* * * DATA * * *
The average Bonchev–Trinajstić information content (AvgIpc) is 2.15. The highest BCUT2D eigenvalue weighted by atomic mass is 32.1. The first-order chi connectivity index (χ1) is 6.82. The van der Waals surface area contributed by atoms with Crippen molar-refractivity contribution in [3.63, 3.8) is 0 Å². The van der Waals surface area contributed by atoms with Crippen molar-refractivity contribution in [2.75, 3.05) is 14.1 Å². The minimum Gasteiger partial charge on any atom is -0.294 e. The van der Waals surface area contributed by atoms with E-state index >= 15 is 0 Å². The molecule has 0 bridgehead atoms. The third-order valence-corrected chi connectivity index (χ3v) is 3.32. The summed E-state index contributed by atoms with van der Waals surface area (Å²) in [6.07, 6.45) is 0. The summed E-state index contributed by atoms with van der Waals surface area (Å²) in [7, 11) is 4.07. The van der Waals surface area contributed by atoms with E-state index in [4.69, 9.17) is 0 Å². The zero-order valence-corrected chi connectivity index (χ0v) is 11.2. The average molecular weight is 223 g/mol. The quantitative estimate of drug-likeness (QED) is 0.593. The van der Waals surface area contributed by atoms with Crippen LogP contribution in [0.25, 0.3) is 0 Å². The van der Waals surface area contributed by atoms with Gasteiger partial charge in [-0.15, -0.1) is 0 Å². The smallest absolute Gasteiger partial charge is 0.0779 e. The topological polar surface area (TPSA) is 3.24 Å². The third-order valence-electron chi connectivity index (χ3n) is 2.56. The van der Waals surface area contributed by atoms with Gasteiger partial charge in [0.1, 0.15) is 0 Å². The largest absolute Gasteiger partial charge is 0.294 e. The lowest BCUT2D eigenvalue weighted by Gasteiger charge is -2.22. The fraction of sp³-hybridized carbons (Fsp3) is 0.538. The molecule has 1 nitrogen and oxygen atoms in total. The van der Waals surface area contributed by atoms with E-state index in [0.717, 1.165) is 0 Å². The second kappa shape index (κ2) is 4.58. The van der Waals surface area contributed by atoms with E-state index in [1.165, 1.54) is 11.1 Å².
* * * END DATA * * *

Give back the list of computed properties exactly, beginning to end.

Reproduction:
The average Bonchev–Trinajstić information content (AvgIpc) is 2.15. The highest BCUT2D eigenvalue weighted by atomic mass is 32.1. The first-order chi connectivity index (χ1) is 6.82. The van der Waals surface area contributed by atoms with Crippen molar-refractivity contribution in [3.63, 3.8) is 0 Å². The van der Waals surface area contributed by atoms with Crippen molar-refractivity contribution in [2.75, 3.05) is 14.1 Å². The minimum Gasteiger partial charge on any atom is -0.294 e. The van der Waals surface area contributed by atoms with E-state index >= 15 is 0 Å². The molecule has 0 bridgehead atoms. The third-order valence-corrected chi connectivity index (χ3v) is 3.32. The summed E-state index contributed by atoms with van der Waals surface area (Å²) in [6.07, 6.45) is 0. The summed E-state index contributed by atoms with van der Waals surface area (Å²) in [7, 11) is 4.07. The van der Waals surface area contributed by atoms with E-state index in [4.69, 9.17) is 0 Å². The zero-order valence-corrected chi connectivity index (χ0v) is 11.2. The average molecular weight is 223 g/mol. The quantitative estimate of drug-likeness (QED) is 0.593. The van der Waals surface area contributed by atoms with Crippen LogP contribution in [0.25, 0.3) is 0 Å². The van der Waals surface area contributed by atoms with Gasteiger partial charge in [-0.15, -0.1) is 0 Å². The smallest absolute Gasteiger partial charge is 0.0779 e. The topological polar surface area (TPSA) is 3.24 Å². The third-order valence-electron chi connectivity index (χ3n) is 2.56. The van der Waals surface area contributed by atoms with Gasteiger partial charge in [0.1, 0.15) is 0 Å². The largest absolute Gasteiger partial charge is 0.294 e. The lowest BCUT2D eigenvalue weighted by Gasteiger charge is -2.22. The fraction of sp³-hybridized carbons (Fsp3) is 0.538. The molecule has 1 nitrogen and oxygen atoms in total. The van der Waals surface area contributed by atoms with E-state index in [0.717, 1.165) is 0 Å². The second kappa shape index (κ2) is 4.58. The van der Waals surface area contributed by atoms with E-state index in [1.165, 1.54) is 11.1 Å².